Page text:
Karla Rosenberg believed the world was black and white. As a white girl who lived in Central Durham and attended predominately black public schools, she also thought she was a minority.

Riding the bus home in middle school, Rosenberg always recognized the Macon Street stop, not far from her own house, because more students got off there than at any other stop. “I watched every day as my black classmates poured off the bus and onto their lawns after school,” she says.

Five years later, Rosenberg was surprised when she drove down the same street — almost all of the black households had been replaced by Latino households. “It seemed a huge change had occurred right under my nose,” she says.

Mexican tiendas started popping up. Ranchero music played on the street. And in the restaurant where she had worked part time in high school, a lot of the people working in the kitchen were Latino.

All of these things sparked my curiosity enough that when my mother invited me to begin teaching English classes with her at a local Hispanic community center, I eagerly accepted,” Rosenberg says.

And the Latinos were just as eager to learn English. “All of the classes were packed,” she says. Each class focused on a different issue such as health care or worker’s compensation. For one class, a policeman came and talked about crime in the area. “This is when I realized that crime in the poorer areas was mostly black and Latino. Latinos carried all of their money around with them because they didn’t trust the banks, and this made them easy targets for violence,” Rosenberg says. “It really hit home when a Latino dishwasher I worked with in the restaurant got shot walking home one night.”

Rosenberg began to wonder if there might be some connection between black-Latino hostility and blacks’ perception that Latinos were taking over their jobs and housing. She kept this thought in the back of her mind as she finished high school and started college. When her senior year rolled around, though, she knew her honors thesis was the perfect opportunity to explore the impact of Latino immigration on the native black community.

Latino immigration in this area is a recent phenomenon, so there’s not a lot of research data out there,” Rosenberg says. Census figures show that between 1990 and 2000, the Latino population in North Carolina quadrupled from fewer than 100,000 to around 400,000.

Rosenberg went door to door for her information. She interviewed about 15 employers, workers, residents, and landlords — both blacks and Latinos. She asked questions about their community and about work — what it was like, whether they enjoyed it, if they thought the wages were fair, how they interacted with people on the job.

Everyone was very open,” Rosenberg says. “It wasn’t so scary. I guess I’m pretty nonthreatening.” Petite, with long reddish hair and freckles, Rosenberg says she got more jokes aimed at her than hostility. It helped, too, that she speaks fluent Spanish, something she picked up volunteering at the Hispanic community center and gets to practice regularly with her boyfriend, who is from Mexico.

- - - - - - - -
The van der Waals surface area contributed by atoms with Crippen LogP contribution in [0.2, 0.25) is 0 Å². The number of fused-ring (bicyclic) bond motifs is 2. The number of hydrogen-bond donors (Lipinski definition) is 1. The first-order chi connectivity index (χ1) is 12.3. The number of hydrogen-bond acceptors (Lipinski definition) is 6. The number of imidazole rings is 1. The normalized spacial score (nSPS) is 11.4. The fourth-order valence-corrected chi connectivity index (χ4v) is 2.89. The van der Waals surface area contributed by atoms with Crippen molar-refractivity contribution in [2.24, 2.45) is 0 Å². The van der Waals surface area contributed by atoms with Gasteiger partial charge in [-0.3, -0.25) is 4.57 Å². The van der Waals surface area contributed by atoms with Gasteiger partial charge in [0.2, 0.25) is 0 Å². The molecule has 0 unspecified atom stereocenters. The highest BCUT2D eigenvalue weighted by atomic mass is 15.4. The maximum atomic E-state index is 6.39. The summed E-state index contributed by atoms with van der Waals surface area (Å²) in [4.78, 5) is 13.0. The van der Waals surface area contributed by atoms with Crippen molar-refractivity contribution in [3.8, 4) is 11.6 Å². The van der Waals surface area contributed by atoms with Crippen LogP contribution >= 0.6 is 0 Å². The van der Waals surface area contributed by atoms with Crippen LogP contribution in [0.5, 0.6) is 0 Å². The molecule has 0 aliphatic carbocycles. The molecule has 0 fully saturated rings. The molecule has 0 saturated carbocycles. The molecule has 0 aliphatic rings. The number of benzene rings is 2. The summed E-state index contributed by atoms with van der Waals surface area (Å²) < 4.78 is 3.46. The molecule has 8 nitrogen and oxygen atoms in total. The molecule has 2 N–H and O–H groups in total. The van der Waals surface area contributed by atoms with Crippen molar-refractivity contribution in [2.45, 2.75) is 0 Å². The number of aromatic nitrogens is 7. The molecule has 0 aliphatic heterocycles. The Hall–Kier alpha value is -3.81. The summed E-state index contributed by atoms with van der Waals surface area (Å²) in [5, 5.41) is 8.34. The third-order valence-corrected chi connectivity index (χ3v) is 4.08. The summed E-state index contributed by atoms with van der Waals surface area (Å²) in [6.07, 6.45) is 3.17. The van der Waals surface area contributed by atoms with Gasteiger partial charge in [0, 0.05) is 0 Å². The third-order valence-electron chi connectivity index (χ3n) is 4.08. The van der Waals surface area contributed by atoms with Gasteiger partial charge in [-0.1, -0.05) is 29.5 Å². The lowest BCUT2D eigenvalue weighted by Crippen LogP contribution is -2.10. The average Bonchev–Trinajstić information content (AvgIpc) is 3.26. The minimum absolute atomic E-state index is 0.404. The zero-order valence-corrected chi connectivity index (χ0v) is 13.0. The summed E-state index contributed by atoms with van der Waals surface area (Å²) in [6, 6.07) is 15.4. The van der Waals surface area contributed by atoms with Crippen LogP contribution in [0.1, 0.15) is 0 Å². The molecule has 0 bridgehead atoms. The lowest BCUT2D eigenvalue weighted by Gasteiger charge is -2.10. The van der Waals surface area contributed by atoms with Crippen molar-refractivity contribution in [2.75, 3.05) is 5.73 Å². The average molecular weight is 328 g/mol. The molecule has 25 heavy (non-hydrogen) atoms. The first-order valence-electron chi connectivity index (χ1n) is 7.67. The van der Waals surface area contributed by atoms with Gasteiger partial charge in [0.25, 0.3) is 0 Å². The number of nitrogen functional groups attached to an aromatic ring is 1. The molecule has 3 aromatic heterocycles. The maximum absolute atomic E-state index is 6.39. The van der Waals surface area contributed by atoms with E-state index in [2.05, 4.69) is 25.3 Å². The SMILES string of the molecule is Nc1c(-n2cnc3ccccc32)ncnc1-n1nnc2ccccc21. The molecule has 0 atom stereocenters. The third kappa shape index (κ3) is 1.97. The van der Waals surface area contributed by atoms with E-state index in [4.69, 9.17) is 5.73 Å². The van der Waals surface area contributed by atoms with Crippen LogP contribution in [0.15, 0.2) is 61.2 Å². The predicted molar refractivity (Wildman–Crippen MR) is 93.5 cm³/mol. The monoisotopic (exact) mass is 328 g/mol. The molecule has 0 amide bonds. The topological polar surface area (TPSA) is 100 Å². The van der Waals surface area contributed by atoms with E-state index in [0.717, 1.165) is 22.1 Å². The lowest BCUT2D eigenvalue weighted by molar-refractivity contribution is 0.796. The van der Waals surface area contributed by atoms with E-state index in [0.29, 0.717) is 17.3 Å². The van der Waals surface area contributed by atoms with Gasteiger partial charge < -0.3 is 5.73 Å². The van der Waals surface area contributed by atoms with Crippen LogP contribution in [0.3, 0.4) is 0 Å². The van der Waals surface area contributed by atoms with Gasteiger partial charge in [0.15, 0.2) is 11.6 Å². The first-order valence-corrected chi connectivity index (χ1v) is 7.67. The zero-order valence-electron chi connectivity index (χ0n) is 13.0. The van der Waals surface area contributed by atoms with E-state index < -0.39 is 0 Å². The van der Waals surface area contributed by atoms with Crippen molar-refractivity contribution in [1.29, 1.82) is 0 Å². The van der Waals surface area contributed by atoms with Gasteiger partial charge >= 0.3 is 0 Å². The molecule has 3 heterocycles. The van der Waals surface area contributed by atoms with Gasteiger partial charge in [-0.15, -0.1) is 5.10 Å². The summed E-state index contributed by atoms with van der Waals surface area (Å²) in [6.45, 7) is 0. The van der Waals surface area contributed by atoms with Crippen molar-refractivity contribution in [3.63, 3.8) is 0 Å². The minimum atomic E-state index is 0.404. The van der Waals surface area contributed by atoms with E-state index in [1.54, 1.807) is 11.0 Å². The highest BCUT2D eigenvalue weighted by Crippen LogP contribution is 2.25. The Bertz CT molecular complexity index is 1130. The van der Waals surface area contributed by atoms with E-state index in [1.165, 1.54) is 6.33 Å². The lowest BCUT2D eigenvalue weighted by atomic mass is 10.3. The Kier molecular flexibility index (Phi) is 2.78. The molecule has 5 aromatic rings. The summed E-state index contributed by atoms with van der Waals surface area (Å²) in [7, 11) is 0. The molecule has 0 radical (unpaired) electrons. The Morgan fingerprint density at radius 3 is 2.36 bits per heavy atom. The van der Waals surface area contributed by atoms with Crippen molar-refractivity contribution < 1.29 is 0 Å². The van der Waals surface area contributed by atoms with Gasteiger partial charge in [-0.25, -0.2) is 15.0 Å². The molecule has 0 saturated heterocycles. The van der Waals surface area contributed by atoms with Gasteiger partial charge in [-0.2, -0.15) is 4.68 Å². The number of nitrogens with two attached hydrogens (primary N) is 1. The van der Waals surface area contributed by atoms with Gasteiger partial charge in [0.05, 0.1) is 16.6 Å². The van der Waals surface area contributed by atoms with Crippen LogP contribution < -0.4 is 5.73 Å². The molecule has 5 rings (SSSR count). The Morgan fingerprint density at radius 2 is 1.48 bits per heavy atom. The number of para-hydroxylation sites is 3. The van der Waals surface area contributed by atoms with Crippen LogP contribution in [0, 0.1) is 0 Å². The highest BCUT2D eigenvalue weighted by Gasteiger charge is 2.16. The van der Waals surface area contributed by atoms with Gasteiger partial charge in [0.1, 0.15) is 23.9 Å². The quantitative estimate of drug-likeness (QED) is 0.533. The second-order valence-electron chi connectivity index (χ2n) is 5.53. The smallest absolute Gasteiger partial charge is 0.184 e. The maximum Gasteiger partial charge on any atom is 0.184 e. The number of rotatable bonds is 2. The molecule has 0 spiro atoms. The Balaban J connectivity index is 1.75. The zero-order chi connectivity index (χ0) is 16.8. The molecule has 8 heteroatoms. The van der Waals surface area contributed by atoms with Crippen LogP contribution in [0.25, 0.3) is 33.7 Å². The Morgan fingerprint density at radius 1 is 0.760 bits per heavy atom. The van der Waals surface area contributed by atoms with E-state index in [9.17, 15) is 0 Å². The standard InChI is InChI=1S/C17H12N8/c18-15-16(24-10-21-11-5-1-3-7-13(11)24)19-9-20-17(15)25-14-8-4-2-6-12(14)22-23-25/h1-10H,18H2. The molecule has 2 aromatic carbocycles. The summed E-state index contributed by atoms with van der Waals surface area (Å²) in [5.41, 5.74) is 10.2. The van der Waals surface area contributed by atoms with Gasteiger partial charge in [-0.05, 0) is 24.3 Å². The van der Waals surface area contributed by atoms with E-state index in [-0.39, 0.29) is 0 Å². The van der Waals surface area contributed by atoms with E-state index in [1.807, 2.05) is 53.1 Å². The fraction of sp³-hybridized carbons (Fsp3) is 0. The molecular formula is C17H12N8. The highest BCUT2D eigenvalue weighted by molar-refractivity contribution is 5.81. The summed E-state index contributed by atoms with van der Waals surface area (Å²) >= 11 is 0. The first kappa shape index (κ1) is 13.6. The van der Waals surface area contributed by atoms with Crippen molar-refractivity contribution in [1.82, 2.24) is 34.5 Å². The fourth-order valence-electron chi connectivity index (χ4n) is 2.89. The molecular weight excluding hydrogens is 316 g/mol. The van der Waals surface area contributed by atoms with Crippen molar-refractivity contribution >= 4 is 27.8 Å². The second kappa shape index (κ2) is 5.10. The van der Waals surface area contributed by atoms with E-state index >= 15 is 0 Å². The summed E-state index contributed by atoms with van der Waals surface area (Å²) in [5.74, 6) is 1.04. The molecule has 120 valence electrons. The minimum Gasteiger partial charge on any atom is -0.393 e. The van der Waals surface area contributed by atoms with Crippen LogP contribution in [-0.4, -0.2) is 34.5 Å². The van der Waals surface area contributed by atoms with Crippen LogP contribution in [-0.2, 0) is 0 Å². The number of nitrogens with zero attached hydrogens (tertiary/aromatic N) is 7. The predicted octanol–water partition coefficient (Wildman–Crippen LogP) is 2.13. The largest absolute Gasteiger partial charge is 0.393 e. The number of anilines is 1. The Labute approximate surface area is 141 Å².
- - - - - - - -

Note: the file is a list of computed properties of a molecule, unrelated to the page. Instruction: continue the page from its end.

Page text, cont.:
lot of the Latinos Rosenberg talked with started out in the United States living in New York or Los Angeles, but because the job markets in those areas were already pretty saturated, they migrated to places such as North Carolina where job opportunities are plentiful. She adds that many Latinos now bypass the bigger cities and come directly to North Carolina.

Rosenberg says Latinos tend to find jobs easily because they are typically willing to work for lower wages and are perceived by employers to have a strong work ethic. They also use their friends in the community. “There’s a lot of networking among Latinos,” Rosenberg says. “And employers are going to be more likely to hire a friend of somebody already working for them rather than somebody they don’t know off the street. The same thing works for housing. Latinos will move into a house in the neighborhood, and when the next house opens up, they jump right on it and get it for their friend.”

Most of the black people Rosenberg talked with said they did not necessarily feel that Latinos were taking over their jobs. One man living in a homeless shelter surprised Rosenberg by saying, “There’s no problem finding a job. There are jobs here for everybody who wants them.” Rosenberg says that most blacks are better educated and have higher-level jobs than immigrants. Those without education and high-tech skills, though, often felt themselves at a disadvantage in competition with Latino workers.

Another thing to think about,” Rosenberg says, “is the economic downturn we’re facing. What’s going to happen when economic opportunity dries up, when the high-tech jobs are gone and African Americans and whites are going to have to seek lower-level jobs? They’re not going to have anywhere to go because the Latinos are already there.”

Rosenberg also points to research done in September and October after 9-11 that shows a disproportionate amount of job loss among African Americans as opposed to whites.

While Rosenberg, or anyone else for that matter, doesn’t have any immediate solutions, she believes that immigration can be healthy for a community. “I think fear is keeping a lot of people from embracing a community that adds richness of life and work. Latinos actually provide a lot of work,” she says. “If you look around at all of the buildings being built, the Latino food and restaurants — it’s incredible. I definitely think they’re benefiting our country economically as well as culturally.”

Catherine House was formerly a staff contributor for Endeavors.

Rosenberg’s thesis advisor was Lars Schoultz, professor of political science.